He went through a period of trial and error, experimenting with different methods, but was at last successful in 2002 when he implemented his own formula of all-vegetarian chicken feed, with corn and soybeans as the main ingredients.
Wei stressed that his poultry are “vegetarian-feed chickens,” as they are raised “without animal feed proteins, no animal fat additives and no growth hormones.”
He said that most of the poultry industry uses feeds that contain bone meal from animals and ground fish meal.
The bone meal, he said, is usually obtained from discarded hogs, cattle and sheep, and so “it is difficult to guarantee the safety of [meat from] the chickens feeding on this stuff.”
Wei said as far as using bone meal in feed is concerned, he is most afraid of the infectious agent that causes bovine spongiform encephalopathy, commonly known as mad cow disease, because even a cooking temperature of 120oC cannot eliminate it.
In fish meal, Wei is afraid of dioxin residues and other toxic chemicals that cannot be metabolized by animals and remain in their bodies, so if they end up in chicken feed, they enter the birds’ bodies and are transported to the people who eat those chickens.
Wei now operates a ranch in Houlung where he raises about 30,000 chickens. He is proud that all his poultry are “vegetarians from birth” and he feels happy to sell all the ranch’s produce — from eggs to “silkies” (black-boned chickens, 烏骨雞) and black-feathered chickens.
Since he does not use any antibiotics or medication, Wei’s chickens require more care than those from other poultry farms.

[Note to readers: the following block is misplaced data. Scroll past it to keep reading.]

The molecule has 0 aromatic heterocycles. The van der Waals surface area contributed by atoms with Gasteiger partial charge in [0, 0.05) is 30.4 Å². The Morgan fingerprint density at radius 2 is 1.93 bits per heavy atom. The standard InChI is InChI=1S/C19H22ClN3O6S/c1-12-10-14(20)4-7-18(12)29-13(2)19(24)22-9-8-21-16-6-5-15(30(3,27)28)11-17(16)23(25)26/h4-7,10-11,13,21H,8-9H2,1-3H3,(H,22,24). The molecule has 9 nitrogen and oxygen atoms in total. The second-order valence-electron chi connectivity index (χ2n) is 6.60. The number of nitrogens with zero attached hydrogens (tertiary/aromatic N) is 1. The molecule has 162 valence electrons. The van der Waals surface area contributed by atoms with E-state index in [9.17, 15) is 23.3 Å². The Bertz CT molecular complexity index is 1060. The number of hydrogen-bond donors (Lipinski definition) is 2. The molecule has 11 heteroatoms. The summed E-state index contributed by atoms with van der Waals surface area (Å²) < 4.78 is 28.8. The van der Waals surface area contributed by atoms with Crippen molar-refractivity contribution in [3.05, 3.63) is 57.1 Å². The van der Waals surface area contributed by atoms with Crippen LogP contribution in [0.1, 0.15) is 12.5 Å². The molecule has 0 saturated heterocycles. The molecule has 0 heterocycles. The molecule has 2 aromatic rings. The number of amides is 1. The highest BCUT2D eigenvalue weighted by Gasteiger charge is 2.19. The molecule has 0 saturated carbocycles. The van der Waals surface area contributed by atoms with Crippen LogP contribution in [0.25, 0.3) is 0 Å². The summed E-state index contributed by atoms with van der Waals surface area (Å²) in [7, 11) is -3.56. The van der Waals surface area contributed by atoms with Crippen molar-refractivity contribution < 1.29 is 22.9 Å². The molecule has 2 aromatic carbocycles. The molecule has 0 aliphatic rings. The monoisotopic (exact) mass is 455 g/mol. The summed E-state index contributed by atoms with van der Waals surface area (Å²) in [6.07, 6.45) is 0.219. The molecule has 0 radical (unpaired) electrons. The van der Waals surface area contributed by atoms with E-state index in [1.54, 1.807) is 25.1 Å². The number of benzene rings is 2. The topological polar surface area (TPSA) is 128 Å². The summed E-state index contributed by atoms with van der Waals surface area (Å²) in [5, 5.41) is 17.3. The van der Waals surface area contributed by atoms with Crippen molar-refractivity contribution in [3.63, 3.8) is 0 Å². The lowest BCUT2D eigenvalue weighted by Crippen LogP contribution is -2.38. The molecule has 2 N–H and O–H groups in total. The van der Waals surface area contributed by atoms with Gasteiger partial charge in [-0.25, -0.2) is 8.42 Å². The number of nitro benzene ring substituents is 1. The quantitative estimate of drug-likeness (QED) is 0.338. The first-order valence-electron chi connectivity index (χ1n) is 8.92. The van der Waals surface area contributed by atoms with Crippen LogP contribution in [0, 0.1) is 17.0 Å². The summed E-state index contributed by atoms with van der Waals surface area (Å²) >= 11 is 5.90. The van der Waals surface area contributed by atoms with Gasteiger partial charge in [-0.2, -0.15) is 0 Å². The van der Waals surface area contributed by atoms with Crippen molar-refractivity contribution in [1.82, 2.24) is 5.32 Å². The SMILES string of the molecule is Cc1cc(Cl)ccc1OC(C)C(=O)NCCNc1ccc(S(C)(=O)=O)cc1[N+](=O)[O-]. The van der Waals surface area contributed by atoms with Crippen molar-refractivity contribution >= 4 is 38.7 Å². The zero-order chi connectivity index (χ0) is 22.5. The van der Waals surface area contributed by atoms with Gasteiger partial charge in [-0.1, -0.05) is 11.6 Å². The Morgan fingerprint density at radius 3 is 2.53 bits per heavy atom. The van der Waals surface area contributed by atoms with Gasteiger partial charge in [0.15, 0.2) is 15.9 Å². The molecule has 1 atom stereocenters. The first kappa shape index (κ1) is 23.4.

To gain a foothold in the burgeoning organic market, Wei started his own brand, Healthy Free-Range Chickens.
His brand of poultry products has obtained three main certifications — TAP, or Taiwan/Traceability Agricultural Product 農產品產銷履歷), Taiwan Native Chicken (台灣土雞) and HACCP (Hazard Analysis and Critical Control Points), which is the primary food safety standard. With these three certifications, Wei’s chickens are becoming increasingly popular and are enthusiastically received in the organic market.
Wei said that the nutritional values of different types of chicken do not vary much, with the exception of silkies, which are highly favored by Taiwanese consumers.
“Meat from black-boned chickens contains twice the amount of iron found in other types. Their meat also contains a variety of trace elements and the meat is slightly alkaline,” he said.
As such, silkies are very suitable for women in postpartum care — the traditional month-long rest and recovery period for mothers following childbirth, that is customary in many Asian cultures, he said.
Wei’s advice to consumers is that before purchasing chickens, they should first take a good look at the bird — a rooster’s cockscomb should be red, while the skin should be yellowish and shiny.
If the skin is grayish-white or dark red in color, it may be a diseased chicken whose blood coagulated below the skin and could not be discharged when it was slaughtered, Wei said.
He also advised buyers to touch and feel the chicken’s skin — if it is sticky or oozes mucus, then most likely it is not fresh.
Wei recommended that consumers go to traditional wet markets to buy birds “as early in the day as possible,” because bacteria proliferate in warm temperatures and poultry meat left unrefrigerated in the heat of day may cause illness.